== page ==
Champions League, Final Eight, Belgrade (SRB), Day 3 – Summary

Recco scores 12sec from time and retains its title with a shootout win 

Pro Recco is crowned for the 10th time after another thrilling Champions League final, decided by  penalties for the second time after 2019. Host Novi Beograd was close as it led 11-9 after three  periods and Nikola Jaksic’s 6th goal 50 seconds from time put the Serbs ahead once more. Still,  Gergo Zalanki hit his 5th in the evening 12 seconds before the buzzer to save the game to a 13-13  tie and a shootout. And there, at 3-3, the two heroes lined up for the last shots – Jaksic hit the  crossbar, Zalanki sent the ball home as well as his team-mates to the seventh if not 10th heaven.  His former club Ferencvaros finished third, after downing Brescia – this game was another 26- goal epic, landed by the Magyars with 14-12.  

Final: Novi Beograd (SRB) v Pro Recco (ITA) 13-13, pen: 3-4. Bronze medal match: AN Brescia  (ITA) v FTC-Telekom Budapest (HUN) 12-14. For places 5-6th: Waspo 98 Hannover (GER) v Zodiac  Atletic Barceloneta (ESP) 10-12. For places 7-8th: CN Marseille (FRA) v Jug Adriatic Osiguranje  Dubrovnik (CRO) 15-13 

Most Valuable Player: Giacomo Cannella (Recco) 

102 goals, tremendous excitements and another triumph, the 10th one, for Pro Recco – this is the brief  summary of the last day at the Final Eight tournament. 

Recco needed to dig really deep to come back from two goals down in the fourth period against the host  side Novi Beograd in front of a capacity crowd. For two and a half periods Novi Beograd was in front,  though the Italians always found the way to equalise, then led 7-8 for the first time in the game but that  didn’t last long. Indeed, after 8-8, a tricky solution – Strahinja Rasovic scored directly from a corner throw – sent the title-holders off-balance and two more action goals put the hosts 9-11 up before the  final period. 

Aaron Younger brought back Recco to life in the fourth, but Nikola Jaksic played the match of his life,  put away man-ups, scored from the centre, then he hit his 6th from the perimeter with 50 seconds  remaining – still, Recco had a last chance and Gergo Zalanki kept his calm to equalise once more, with  0:12 on the clock. 

And it was the Hungarian leftie, scoring 5 in the game, who decided the contest in the shootout. Earlier  the biggest heroes fell shy of burying their shots, first Dusan Mandic (won with Recco a year ago, now  missed for NBG), then Younger, then, in the last round, right before Zalanki, Jaksic hit the crossbar to  leave the pool in tears soon – because his last year team-mate executed his shot flawlessly to secure  Recco’s 10th title. 

Sandro Sukno joined the elite circle of coaches who won the Champions League both in the water and  in charge at the bench (the other coach-and-player legend, Igor Milanovic lost his first final after winning in 2011 and 2015 – and NBG’s defeat also marked only the 4th time when a team  failed to win the final in its home).  

This was the first title-defence since 2008 – back then also Recco clinched back-to-back gold medals.  The Italian record-holder lost a single game in the entire season (back in December to Jug in  Dubrovnik), here they survived some scary moments by denying three man-downs at 10-10 against  Barceloneta in the quarters, and now never ceased fighting, even though they were on the edge of losing  in the last minute of this game.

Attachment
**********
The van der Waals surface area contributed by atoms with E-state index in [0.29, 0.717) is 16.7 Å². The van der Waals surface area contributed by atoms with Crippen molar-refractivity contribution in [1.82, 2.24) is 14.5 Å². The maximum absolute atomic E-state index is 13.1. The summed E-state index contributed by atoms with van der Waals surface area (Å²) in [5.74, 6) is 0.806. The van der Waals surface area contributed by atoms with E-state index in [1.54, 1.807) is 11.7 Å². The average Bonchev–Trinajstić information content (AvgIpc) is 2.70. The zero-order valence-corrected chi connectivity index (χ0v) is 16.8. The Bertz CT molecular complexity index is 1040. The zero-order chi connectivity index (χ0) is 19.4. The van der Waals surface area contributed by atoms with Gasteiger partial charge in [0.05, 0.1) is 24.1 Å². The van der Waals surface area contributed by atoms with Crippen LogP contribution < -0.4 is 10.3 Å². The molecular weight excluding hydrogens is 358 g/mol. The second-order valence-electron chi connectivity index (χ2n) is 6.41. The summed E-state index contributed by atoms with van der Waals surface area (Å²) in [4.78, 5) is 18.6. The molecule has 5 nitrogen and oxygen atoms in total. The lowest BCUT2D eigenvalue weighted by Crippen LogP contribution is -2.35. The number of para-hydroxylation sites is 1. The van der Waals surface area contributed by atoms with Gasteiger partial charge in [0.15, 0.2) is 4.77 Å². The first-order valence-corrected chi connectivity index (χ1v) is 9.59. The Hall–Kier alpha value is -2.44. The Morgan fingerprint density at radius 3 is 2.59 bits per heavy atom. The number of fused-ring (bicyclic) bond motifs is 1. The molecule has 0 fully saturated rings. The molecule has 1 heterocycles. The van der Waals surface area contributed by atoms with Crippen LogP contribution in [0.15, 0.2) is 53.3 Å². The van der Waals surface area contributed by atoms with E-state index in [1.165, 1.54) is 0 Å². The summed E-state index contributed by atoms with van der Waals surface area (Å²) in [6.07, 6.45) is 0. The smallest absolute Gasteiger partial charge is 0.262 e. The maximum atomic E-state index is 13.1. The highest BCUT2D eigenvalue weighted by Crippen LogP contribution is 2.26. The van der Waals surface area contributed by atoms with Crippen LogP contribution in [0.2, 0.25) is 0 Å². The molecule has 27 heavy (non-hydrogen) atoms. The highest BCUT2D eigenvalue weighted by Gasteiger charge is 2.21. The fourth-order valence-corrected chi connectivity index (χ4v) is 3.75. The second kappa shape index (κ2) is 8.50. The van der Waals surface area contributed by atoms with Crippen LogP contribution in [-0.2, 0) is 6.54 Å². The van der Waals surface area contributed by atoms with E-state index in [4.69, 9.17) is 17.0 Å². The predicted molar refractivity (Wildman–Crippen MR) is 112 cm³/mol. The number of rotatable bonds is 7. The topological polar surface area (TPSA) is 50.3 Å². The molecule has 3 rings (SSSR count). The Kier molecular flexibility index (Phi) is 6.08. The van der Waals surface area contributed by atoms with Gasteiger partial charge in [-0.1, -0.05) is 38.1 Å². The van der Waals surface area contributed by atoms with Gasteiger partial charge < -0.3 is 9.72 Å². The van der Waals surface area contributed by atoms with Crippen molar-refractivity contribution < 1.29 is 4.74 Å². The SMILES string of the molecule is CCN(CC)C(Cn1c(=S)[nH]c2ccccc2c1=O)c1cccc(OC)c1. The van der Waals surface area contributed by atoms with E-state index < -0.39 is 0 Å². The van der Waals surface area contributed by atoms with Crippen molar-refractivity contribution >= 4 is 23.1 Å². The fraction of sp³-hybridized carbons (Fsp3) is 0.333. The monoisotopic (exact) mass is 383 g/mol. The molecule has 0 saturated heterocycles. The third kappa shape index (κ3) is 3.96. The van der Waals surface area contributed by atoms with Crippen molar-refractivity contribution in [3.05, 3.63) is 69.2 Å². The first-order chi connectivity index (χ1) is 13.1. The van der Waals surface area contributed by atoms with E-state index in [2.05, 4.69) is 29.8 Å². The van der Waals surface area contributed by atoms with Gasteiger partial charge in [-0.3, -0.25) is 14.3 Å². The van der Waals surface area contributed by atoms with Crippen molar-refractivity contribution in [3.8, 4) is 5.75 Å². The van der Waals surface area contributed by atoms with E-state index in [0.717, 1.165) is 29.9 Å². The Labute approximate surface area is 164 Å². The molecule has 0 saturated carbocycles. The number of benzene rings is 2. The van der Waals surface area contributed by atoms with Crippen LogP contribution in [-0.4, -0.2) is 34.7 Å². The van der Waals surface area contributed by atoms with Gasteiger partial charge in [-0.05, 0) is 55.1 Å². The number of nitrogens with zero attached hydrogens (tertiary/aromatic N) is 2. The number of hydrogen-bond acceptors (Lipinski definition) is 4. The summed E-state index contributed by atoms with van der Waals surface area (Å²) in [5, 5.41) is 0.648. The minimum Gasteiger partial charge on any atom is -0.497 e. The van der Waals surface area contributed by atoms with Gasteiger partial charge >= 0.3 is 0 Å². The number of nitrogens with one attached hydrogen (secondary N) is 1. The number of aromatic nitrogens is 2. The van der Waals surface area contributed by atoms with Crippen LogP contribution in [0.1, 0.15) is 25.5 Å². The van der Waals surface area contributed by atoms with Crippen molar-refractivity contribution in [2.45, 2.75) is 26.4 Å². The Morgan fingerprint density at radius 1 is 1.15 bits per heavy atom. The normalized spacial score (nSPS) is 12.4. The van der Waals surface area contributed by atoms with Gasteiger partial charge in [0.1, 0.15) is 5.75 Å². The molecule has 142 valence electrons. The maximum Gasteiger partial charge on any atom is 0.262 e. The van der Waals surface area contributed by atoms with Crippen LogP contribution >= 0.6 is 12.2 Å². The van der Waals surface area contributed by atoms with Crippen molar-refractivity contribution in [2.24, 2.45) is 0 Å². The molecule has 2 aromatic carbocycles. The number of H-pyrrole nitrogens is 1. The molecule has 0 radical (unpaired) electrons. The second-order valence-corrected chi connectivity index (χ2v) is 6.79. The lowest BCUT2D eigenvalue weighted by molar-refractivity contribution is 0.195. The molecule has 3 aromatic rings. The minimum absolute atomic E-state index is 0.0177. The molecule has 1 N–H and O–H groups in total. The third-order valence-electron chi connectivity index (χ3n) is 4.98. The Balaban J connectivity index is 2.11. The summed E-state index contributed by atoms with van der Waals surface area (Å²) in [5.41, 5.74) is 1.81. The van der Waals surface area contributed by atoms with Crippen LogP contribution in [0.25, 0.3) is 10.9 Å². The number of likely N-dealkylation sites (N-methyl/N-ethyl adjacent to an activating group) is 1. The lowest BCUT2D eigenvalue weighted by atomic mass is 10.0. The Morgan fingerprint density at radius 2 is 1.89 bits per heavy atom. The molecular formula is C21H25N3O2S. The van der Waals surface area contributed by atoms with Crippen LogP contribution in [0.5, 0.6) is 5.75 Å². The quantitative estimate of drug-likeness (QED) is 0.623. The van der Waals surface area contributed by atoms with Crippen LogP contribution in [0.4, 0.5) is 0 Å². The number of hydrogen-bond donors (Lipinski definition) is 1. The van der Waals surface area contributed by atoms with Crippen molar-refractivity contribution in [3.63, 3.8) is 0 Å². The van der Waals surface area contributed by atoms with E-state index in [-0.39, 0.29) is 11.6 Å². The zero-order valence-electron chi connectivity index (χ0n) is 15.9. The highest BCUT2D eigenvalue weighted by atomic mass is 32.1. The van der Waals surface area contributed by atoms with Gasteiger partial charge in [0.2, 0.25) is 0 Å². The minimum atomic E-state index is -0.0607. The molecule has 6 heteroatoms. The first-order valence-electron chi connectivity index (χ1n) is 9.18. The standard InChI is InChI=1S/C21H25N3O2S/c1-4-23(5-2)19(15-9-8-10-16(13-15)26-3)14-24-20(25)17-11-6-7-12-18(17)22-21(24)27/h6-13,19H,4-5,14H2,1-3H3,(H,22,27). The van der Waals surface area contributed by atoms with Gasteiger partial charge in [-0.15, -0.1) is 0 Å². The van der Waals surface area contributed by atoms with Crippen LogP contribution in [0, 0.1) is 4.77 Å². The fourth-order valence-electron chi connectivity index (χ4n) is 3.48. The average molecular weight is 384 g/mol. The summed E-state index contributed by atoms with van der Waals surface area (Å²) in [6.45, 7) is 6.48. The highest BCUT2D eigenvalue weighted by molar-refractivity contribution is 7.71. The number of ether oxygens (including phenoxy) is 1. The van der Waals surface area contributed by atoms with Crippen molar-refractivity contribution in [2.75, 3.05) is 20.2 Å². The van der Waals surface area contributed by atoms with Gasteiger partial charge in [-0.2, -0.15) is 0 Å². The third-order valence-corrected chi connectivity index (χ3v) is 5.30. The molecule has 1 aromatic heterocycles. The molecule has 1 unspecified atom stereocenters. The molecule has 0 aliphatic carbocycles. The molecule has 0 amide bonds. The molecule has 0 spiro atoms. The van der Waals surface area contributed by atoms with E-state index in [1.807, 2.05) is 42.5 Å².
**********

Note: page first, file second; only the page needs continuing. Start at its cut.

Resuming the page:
Ferencvaros won the battle of the exhausted sides for the bronze medal. It was tense game, as usual  between these two, with two red cards apiece, great excitements, fine goals – and with the very same  outcome at the end as last years in the semis: the Magyars won 14-12.  

They jumped to a 5-2 lead early, Brescia came back to 6-6 but after 7-8 the Italians had a minor  blackout (three man-ups were gone without a shot) and FTC made them pay for that and led 8-11 before  the last break. The Italians scored two fast goals but after an intense fight, coloured by a series of  expulsions, Ferencvaros managed to bury two man-ups in 61 seconds for a 11-14 lead and that secured  their medal. In fact, they were on the podium at the last three editions, though their trend is perhaps not  the brightest (1st, 2nd, 3rd), still, after losing key players year by year, they were happy with this  outcome. 

In the games for the lower ranks, Barceloneta woke up in time to down Hannover with a 6-goal rush in  the third period and let its legendary goalie Dani Lopez bid farewell to his seemingly infinity career on a  winning note. The Spaniard, Champions League winner in 2014, World and European silver medallist  with the national team, contributed a penalty save lately to secure his team’s 5th place finish. When he  was substituted two minutes before the end, the entire pool, including the Hannover players, the referees  and the jury table gave him a round of applause. 

In the first game of the last session Marseille upended Jug for the 7th place to record its first win in the  F8 (lost all three matches last season), while the Croats had to settle for their lowest-ever rank in the  finals. Well, in years few shall remember that two days ago, early in the fourth period, they led by two  goals in the quarters against Ferencvaros… 


Final: Novi Beograd v Recco 13-13, pen: 3-4 

The first four minutes produced a grand defensive battle, with a man-up apiece – Radomir Drasovic put  it away for the hosts in the last seconds, while Aaron Younger sent the ball back to the net right away  from 5m after collecting the rebound from the first shot.  

Marco de Lungo then stopped Djorjde Vucinic’s ball in a man-down and Giacomo Cannella managed to  gain enough advantage in the counter to put Recco ahead from the wing. The response came  immediately, this time NBG could have a second attempt, and Angelo Vlachopoulos offered another surgery-precision shot for 2-2. The 2m set-up didn’t work for Recco, it did at the other end  for Nikola Jaksic – then came Dusan Mandic’s trademark 6m blast so NBG led by two with 54 seconds  till the first break. Not for long, though, a finely played action ended in a penalty, Gergo Zalanki buried  it 35 seconds from time, then he made an incredible steal in a one-on-one man-down and Cannella’s 7m  shot tricked goalie Joao Coimbra – with this double in 29 seconds, Recco came back to 4-4 just 6sec  before the end of the first.